Monday, June 14, 2021

Aircraft Tracking with ADS-B

 Now that I moved my little home brew antenna outside, I'm picking up aircraft tracks out to 150 miles away. Most of them are pretty mundane; scheduled airlines, charter flights, student pilots and LifeLine flights. One that caught my eye the other day was an aircraft at 8,000', doing 35 knots. Wondering if the speed was a glitch, I looked up the tail number and found out it was a glider registered at the Owl Canyon Gliderport. I didn't look closely at his flight profile, but a glider could easily do those kinds of numbers into a headwind.

Anyway.....One plane really grabbed my attention tonight, a NASA 747 with a very unusual flight plan track.

The solid green line is where he's been, and the dotted line is where he's going, per the filed flight plan. Departure and landing the sites were both listed as "Palmdale", so it's anybody's guess what they're doing tonight. Must be a "Chemtrail" run. That's why they do it at night now, so people can't see them!

And anywhoo....Mother and child are doing fine. The new parents were treated to a "Surf and Turf" dinner tonight courtesy of the hospital, but TLG didn't get to meet his new little brother as I originally thought. Strict rules are in place, and the only people who get into the Natal ICU are Mommy and Daddy. The NLG is doing fine, breathing without assistance, eyes open, looking around, and eating like a horse per his Mom and Dad.

But he's soooo tiny!

I'll post some pix as soon as SLW sends them.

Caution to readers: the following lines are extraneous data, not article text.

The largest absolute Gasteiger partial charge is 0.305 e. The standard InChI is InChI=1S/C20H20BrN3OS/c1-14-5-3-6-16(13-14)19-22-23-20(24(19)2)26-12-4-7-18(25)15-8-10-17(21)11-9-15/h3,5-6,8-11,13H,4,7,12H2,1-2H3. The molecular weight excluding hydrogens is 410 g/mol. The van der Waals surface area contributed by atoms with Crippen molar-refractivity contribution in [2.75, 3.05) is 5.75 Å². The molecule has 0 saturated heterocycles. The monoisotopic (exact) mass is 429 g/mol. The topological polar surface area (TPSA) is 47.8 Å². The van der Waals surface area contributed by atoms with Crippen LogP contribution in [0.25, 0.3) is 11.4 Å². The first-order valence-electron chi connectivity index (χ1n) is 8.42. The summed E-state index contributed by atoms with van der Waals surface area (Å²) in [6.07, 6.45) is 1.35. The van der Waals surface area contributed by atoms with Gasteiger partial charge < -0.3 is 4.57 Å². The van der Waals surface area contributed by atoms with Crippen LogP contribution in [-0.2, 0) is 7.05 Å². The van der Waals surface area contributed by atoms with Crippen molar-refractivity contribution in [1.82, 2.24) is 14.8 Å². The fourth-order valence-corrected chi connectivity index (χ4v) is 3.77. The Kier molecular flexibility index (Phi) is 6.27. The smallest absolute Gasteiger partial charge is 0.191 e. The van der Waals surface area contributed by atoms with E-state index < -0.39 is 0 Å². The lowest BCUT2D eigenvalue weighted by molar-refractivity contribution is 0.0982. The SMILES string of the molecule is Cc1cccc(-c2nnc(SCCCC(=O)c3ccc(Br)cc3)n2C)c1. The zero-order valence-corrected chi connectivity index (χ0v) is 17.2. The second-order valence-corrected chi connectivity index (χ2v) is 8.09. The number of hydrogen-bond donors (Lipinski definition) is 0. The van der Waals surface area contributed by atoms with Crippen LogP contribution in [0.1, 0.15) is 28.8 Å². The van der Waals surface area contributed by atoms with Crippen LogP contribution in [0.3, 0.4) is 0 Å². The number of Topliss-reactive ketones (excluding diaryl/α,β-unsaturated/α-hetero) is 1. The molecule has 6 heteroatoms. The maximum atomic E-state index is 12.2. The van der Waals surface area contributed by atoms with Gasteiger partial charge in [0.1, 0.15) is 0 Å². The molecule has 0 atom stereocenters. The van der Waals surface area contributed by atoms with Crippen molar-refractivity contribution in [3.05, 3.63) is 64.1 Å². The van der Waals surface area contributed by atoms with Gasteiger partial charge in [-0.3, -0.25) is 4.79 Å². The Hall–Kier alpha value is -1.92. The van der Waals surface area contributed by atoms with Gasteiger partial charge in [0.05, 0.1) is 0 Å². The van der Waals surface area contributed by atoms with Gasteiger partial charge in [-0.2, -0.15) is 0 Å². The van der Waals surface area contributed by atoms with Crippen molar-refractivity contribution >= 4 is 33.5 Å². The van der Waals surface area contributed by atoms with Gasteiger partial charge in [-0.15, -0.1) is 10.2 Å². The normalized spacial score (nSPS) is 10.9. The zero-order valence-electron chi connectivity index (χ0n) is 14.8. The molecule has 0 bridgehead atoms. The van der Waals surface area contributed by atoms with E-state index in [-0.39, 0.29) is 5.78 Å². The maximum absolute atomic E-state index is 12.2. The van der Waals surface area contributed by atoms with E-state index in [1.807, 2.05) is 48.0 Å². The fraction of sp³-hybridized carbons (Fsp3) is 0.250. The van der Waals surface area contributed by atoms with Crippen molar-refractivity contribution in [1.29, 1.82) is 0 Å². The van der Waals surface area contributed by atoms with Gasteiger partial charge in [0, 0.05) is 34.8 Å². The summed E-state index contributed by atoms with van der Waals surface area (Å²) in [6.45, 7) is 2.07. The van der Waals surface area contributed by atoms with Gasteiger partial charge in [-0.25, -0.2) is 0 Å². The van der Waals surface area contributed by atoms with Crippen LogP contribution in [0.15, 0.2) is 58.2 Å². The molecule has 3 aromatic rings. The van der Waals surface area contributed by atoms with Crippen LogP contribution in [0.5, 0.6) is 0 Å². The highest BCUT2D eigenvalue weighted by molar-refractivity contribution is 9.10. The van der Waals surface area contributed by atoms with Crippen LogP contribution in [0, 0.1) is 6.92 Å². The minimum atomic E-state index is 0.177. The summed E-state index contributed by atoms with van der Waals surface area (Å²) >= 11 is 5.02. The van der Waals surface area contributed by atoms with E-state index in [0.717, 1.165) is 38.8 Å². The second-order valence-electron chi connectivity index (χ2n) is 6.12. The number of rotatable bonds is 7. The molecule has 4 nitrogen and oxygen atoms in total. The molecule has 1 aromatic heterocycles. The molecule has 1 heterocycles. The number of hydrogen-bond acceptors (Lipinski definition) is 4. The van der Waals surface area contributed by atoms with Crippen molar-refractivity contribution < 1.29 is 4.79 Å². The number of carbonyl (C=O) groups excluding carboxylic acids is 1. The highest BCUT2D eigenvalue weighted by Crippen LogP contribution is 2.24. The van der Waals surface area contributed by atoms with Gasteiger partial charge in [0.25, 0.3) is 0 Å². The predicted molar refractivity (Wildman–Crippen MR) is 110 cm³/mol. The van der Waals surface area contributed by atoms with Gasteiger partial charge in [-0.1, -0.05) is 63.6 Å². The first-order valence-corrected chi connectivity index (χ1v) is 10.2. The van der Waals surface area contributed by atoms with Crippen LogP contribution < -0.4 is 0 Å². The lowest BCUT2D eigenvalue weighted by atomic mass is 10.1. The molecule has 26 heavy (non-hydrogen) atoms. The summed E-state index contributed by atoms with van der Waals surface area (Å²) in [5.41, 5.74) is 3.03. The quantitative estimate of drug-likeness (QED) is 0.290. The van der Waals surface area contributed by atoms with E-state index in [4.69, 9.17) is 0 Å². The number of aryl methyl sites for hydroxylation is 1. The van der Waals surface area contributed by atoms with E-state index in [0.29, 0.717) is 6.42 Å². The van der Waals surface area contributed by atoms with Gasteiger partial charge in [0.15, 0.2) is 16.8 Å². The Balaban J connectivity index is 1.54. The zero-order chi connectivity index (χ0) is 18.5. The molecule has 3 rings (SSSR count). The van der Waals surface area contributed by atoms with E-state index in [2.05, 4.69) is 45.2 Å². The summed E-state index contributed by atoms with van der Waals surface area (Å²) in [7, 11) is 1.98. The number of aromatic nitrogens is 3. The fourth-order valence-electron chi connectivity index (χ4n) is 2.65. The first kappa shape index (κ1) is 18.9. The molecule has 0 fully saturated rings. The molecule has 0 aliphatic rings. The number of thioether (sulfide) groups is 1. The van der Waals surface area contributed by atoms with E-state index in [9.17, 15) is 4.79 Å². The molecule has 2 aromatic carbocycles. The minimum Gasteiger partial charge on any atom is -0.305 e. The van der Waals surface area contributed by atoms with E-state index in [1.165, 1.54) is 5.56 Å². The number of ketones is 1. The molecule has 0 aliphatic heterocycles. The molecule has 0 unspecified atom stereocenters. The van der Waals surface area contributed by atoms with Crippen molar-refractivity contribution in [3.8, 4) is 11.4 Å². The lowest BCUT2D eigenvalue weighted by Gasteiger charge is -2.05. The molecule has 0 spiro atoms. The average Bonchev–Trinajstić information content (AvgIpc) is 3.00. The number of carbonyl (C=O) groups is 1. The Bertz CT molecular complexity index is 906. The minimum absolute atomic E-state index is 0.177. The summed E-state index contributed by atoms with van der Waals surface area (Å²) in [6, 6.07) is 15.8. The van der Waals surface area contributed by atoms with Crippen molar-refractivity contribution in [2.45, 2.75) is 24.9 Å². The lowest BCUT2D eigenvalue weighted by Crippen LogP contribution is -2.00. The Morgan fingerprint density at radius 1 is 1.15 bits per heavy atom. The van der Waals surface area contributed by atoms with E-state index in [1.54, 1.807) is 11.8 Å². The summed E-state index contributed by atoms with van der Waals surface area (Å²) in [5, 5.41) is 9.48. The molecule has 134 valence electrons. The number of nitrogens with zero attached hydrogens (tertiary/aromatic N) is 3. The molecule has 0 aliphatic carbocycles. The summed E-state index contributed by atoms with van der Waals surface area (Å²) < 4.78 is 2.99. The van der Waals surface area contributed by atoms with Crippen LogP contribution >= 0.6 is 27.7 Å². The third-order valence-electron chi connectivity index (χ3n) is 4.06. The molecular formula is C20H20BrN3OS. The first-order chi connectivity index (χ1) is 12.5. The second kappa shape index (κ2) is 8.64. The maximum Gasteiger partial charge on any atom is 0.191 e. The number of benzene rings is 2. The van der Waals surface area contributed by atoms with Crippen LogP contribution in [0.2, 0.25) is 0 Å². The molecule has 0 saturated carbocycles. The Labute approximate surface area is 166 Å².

18 comments:

  1. I've been interested in monitoring UAT, on 978 MHz. I know it's within the range of my RTL-SDR (like 1090 ADS-B), but haven't looked into the software side.

    UAT was conceived of as an add-on for smaller planes that might enable things like transmitting up weather radar info as well as ADS-B type tracking. The Air Transport class aircraft have their own weather radars, but smaller Gen Av planes sometimes don't and the smallest private planes absolutely don't.

    ReplyDelete
    Replies
    1. They make mention of that on the PiAware site. I'm a rookie, so I'm just going with the 1090MHz stuff. Made another improvement the other night. One of the lengths of coax I was using just came out of a box in the basement, and it looked a bit tatty. Made up a new one, and saw another increase in signal strength.

      The old piece of cable went in the trash.....

      Delete
  2. Looks like the 747 could have been on an astronomical observation run.

    ReplyDelete
    Replies
    1. I'm not sure which NASA 747 it was was. At first I thought it was the shuttle carrier, and then remembered they haven't flown that one in quite a while!

      Delete
    2. N747NA was the aircraft, and it's the SOFIA (Stratospheric Observatory For Infrared Astronomy) aircraft.

      https://en.wikipedia.org/wiki/Stratospheric_Observatory_for_Infrared_Astronomy

      Delete
    3. And I just read that in June/July it gets moved to Christchurch, so maybe this was a Test/Calibration run before they ferry it down there.

      Delete